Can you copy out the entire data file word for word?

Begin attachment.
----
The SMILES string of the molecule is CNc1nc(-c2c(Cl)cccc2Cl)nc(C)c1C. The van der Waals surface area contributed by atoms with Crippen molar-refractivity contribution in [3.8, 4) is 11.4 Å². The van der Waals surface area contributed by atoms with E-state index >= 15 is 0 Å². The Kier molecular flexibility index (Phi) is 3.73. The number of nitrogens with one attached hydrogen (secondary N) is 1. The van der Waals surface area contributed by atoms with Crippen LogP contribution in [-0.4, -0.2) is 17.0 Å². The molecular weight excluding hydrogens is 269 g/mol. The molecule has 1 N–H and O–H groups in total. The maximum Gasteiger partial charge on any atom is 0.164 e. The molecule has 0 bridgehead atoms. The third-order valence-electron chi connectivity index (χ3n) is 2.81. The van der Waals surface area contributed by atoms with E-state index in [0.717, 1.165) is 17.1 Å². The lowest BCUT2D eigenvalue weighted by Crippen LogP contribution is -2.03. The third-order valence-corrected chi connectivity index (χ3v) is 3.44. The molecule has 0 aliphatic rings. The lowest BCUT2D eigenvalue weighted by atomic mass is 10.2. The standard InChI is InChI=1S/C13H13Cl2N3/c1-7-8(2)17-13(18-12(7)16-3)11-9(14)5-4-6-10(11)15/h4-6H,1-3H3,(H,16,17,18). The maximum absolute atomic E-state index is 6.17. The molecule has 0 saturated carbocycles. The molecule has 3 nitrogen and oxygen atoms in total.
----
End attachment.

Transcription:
The SMILES string of the molecule is CNc1nc(-c2c(Cl)cccc2Cl)nc(C)c1C. The van der Waals surface area contributed by atoms with Crippen molar-refractivity contribution in [3.8, 4) is 11.4 Å². The van der Waals surface area contributed by atoms with E-state index >= 15 is 0 Å². The Kier molecular flexibility index (Phi) is 3.73. The number of nitrogens with one attached hydrogen (secondary N) is 1. The van der Waals surface area contributed by atoms with Crippen LogP contribution in [-0.4, -0.2) is 17.0 Å². The molecular weight excluding hydrogens is 269 g/mol. The molecule has 1 N–H and O–H groups in total. The maximum Gasteiger partial charge on any atom is 0.164 e. The molecule has 0 bridgehead atoms. The third-order valence-electron chi connectivity index (χ3n) is 2.81. The van der Waals surface area contributed by atoms with E-state index in [0.717, 1.165) is 17.1 Å². The lowest BCUT2D eigenvalue weighted by Crippen LogP contribution is -2.03. The third-order valence-corrected chi connectivity index (χ3v) is 3.44. The molecule has 0 aliphatic rings. The lowest BCUT2D eigenvalue weighted by atomic mass is 10.2. The standard InChI is InChI=1S/C13H13Cl2N3/c1-7-8(2)17-13(18-12(7)16-3)11-9(14)5-4-6-10(11)15/h4-6H,1-3H3,(H,16,17,18). The maximum absolute atomic E-state index is 6.17. The molecule has 0 saturated carbocycles. The molecule has 3 nitrogen and oxygen atoms in total.